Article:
Tuesday, October 26, 2021

Charles Sheeler: Father of Precisionism


 In the way that each era has its own reflection in art, Charles Sheeler (1883-1965) represented the growth of industry and the American era. In fact, Sheeler is considered to be the founder of the American Modernism or Precisionism Movement.



He was interested in the interplay between photography and painting. It was the basis of his abstract leanings on portraying both rural and modern industrial scenes at their elemental geometric form. Hence, the use of Precision as to the style of the art movement.


From Sheeler's time in Europe, you can see in his paintings the inspiration of the Cubist such as Picasso and Braque. These works were more from the intellectual than the emotional as are the works of sentimentality found in pre-Raphael or the humanity of the Impressionists.





 Even his beloved farm takes on a certain precision in his art. Yet, there's a certain beauty to the deceptively simple, but fully identifiable paintings of Sheeler.

Finally, here's one that incorporates Sheeler's precision, but the unusual is the sense of movement:

Wednesday, October 20, 2021

Seurat, Signac, Van Gogh & Pointillism

When asked recently what was my favorite art period. I didn't hesitate. It was the very dynamic period from mid-19th century to the pre-WW 2. Perhaps because with the invention of the camera, artists were free to move from photo-realism to Impressionism, Japonisme, and Pointilism. So many new techniques arose in that period and have endured to this day.

It was seeing the famous painting by Georges Seurat (1859-1891), "Sunday Afternoon on the Island of the Grande Jatte" that the magic and science of Pointilism struck me. Close up, the painting is a mix of colored and indistinguishable dots, but as you move back, it becomes an outstanding representative scene. (Below is the painting at a closer view)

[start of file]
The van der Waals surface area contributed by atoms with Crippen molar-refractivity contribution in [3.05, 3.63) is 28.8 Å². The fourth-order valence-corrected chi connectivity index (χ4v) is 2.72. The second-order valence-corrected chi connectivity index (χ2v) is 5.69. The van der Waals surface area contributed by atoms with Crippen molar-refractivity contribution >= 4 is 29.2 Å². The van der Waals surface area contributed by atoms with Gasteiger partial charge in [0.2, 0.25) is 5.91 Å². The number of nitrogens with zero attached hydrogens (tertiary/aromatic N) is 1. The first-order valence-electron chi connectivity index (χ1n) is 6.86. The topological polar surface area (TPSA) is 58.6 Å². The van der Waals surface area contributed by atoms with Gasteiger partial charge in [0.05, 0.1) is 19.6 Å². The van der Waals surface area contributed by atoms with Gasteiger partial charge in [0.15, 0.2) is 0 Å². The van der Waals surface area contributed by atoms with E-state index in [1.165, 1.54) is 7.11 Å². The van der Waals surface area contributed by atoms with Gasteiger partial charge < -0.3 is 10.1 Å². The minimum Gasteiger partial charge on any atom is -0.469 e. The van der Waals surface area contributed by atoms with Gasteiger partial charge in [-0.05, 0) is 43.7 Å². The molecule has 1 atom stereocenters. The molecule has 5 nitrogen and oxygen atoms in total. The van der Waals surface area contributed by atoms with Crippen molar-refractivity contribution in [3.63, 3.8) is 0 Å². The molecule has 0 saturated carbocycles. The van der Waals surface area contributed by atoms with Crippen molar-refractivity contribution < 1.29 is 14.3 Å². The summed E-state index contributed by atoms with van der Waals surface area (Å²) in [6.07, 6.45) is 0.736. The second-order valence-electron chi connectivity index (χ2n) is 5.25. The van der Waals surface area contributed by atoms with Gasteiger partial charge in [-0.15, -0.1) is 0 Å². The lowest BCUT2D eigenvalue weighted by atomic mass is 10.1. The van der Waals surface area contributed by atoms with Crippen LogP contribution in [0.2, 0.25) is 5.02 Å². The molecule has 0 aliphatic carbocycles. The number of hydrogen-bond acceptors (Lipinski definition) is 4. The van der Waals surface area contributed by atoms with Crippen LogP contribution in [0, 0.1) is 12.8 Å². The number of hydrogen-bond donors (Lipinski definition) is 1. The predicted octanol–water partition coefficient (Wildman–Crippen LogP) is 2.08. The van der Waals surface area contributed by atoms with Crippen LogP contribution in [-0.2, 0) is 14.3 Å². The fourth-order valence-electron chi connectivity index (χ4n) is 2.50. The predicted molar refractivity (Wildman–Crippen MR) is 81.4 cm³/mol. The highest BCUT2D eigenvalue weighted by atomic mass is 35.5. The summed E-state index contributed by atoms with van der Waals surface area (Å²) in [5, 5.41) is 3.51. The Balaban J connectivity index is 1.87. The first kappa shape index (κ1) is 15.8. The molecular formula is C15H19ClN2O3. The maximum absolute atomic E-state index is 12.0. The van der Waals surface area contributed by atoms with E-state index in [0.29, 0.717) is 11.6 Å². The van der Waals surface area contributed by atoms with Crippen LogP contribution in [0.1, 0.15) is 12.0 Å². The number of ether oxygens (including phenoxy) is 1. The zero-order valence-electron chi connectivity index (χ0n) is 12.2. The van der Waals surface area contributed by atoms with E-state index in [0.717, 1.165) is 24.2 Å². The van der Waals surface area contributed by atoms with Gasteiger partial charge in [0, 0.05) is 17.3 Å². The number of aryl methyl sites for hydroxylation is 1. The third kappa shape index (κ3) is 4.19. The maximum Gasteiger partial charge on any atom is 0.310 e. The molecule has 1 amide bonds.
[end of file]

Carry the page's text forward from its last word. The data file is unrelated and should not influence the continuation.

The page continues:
How do they manage to paint small areas of color or tones and yet create a portrait or a scene? It baffles me at the same time it creates a certain wonder.

(click on images to see an enlarged version)



By 1886, Seurat and Paul Signac (1863-1935) had mastered the technique and are considered to be the Pioneers of Pointilism. It was the optic science of the eye that blurs the overlapping dots into a single object. Today, we use the same optics for digital creations via pixels.Back then, it was mixing primary colors to create secondary colors. 

Other well known artist who experimented with Pointilism were Van Gogh, Monet, Pissarro, and Luce.Well, enough about the technique. Here's some of the more famous paintings as seen using optic science.

In this Seurat painting, you can see the dots at the very closest. At you move back, the blurring starts and the man begins to take shape in our vision.

Here is a closer view of the painting "Sunday Afternoon on the Island of the Grande Jatte." (shown above at a greater distance.) 




The other pioneer of the technique, Signac, made expert works. For this blog, below is a close-up of his Pointilist technique followed by a bit of softening, which the eyes do naturally as the colors begin to meld together.








Lastly, although Vincent Van Gogh was known more for his impasto works, here's one that shows his interest in Pointilism:





This technique is carried into contemporary times by artists like Chuck Close (1940-2021), who not only uses colors for his large portraits, but also black/white tonals to accomplish the same effect. He's successfully creates the blurring within tiny rectangles.

Monday, October 11, 2021

Indigenous People by Roseta Santiago


 This Monday was Columbus Day. It seemed a good time to pay homage to the Indigenous People, who had already had discovered this continent to be later known as the "Americas."





 An artist, who found inspiration in Native Americans, is Roseta Santiago (1946-). She came to know about the Pueblo people of New Mexico and, while not a native herself, found out more about the meaning of heritage as she painted their portraits, rituals and crafts.





The single subject for focusing on this blog is Santiago's portraitures. In them, you can see the masterful use of chiaroscuro (dark/light) lighting and the dignity of her subjects.